The first time a new client comes to us something has usually gone ‘wrong’.  Legal services are often a distress purchase – an employee issue, someone has stolen a design, there’s a problem with a contract and so on.  We know it is neither sensible or desirable to recommend to businesses that they spend a disproportionate amount of their budget on avoiding all possible legal risks.  It is clearly impossible to avoid all legal issues and, by taking an overly cautious approach you are certainly going to hamper growth and negatively impact profitability.

We are lawyers and admittedly battle-hardened to dealing with legal problems.  We love a juicy dispute or messy contract to unpick!  We appreciate that non-lawyers do not relish these situations in the same way…But not all risks and legal issues are equal, and your risk tolerance will be influenced by the type of company you run, your stage of growth and your general risk appetite.  Sometimes it is okay to get sued, or to have someone ripping off, or accusing you of ripping off, intellectual property.  It means you are doing well enough to be noticed by, and to worry, competitors.

Behind the scenes Sharpe & Abel take an analytical approach to risk.  For our regular clients we provide a quarterly update which reviews their recent legal risks and we then recommend preventative steps to avoid a repeat of the most damaging issues.  Recently we decided to take a collective view of all our regular clients and their risks to see if we could identify any notable trends or additional insights.  Our findings were really interesting and can be read in full here, but this is a summary of the key points:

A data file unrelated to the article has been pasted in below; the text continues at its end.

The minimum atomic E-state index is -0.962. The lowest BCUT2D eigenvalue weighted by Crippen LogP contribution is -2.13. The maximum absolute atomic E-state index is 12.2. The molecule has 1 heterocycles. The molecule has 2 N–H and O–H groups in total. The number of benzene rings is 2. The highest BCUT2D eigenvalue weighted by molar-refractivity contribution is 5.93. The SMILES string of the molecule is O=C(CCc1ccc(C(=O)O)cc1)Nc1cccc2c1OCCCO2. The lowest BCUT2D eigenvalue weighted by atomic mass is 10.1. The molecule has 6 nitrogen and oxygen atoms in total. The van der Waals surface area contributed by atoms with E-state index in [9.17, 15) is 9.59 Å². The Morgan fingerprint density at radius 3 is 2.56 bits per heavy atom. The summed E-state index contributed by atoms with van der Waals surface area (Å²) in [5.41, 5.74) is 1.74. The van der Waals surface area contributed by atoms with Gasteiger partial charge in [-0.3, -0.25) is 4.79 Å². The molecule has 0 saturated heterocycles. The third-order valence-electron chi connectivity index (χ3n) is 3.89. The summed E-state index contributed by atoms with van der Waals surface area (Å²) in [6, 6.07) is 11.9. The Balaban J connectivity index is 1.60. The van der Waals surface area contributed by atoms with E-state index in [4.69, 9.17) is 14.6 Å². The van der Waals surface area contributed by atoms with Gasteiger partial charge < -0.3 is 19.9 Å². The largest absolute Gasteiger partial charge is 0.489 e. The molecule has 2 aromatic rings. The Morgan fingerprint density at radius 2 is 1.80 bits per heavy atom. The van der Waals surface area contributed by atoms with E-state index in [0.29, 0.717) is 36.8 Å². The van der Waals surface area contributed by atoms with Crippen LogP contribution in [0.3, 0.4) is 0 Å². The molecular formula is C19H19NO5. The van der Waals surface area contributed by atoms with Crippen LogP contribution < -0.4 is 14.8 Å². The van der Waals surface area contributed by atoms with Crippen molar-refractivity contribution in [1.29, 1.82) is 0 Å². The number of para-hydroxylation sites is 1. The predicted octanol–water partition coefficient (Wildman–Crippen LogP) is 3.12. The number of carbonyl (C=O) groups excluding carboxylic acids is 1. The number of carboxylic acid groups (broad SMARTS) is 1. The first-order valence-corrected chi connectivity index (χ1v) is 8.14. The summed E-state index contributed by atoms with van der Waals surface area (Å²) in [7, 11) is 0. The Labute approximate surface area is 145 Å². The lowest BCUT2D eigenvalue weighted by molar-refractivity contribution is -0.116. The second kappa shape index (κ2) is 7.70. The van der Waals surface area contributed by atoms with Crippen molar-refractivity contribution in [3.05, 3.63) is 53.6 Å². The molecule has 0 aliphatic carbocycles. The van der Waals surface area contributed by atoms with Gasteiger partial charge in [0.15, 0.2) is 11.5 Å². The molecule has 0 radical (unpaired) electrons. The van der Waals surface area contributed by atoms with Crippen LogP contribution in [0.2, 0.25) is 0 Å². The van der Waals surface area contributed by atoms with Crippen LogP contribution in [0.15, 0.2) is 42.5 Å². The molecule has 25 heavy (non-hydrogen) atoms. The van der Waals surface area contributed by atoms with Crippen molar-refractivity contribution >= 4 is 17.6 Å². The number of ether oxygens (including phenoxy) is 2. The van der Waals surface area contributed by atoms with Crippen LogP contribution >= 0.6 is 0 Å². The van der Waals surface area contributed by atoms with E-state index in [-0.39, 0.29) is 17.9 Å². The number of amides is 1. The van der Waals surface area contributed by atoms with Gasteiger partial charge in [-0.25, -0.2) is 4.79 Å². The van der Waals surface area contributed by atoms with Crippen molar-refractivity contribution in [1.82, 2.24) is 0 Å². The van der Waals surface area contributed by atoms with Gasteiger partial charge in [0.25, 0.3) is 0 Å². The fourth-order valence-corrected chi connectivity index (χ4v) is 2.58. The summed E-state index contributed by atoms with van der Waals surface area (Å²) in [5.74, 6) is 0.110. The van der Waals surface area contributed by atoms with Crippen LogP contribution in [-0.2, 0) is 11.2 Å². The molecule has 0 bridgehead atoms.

• The overall risk profile of infrastructure and construction companies is substantially different from other companies, and significantly higher.  Whilst it is not surprising that construction companies face greater risks, the starkness of the difference was remarkable.
  • Implementing risk management strategies to manage this risk is therefore more important in these industries than elsewhere.  Failure to implement these strategies exposes the company to an unnecessarily high level of harmful risk.
  • However, it is commonly assumed in the construction and infrastructure sector that such risks are part and parcel of doing business. Our data flatly contradicts this view.  With careful review and negotiation certain risks can be designed out.
  • The biggest source of risks in contracts are timescale risks.  But whilst common, these are not the most harmful risks.
  • Liability – the agreement to pay for losses/damage that may be caused by you or another party was in fact the most common severe risk, along with a lack of an indemnity cap.  Agreeing a cap on your total liabilities is a key means to reduce risk, and one that is rarely there by default, so it needs to be negotiated in.
  • Good, comprehensive insurance is a key risk mitigation strategy.  But are you sure you have the right insurance cover?

Clearly, not all risks are equal, and not all risks are inevitable. In many instances risk can be reduced simply by good contract management from the outset.  This is not too onerous, nor will it get in the way of your march towards global domination.  If you think you could benefit from some help with this, please contact us: and we’d be happy to provide a free assessment of your needs.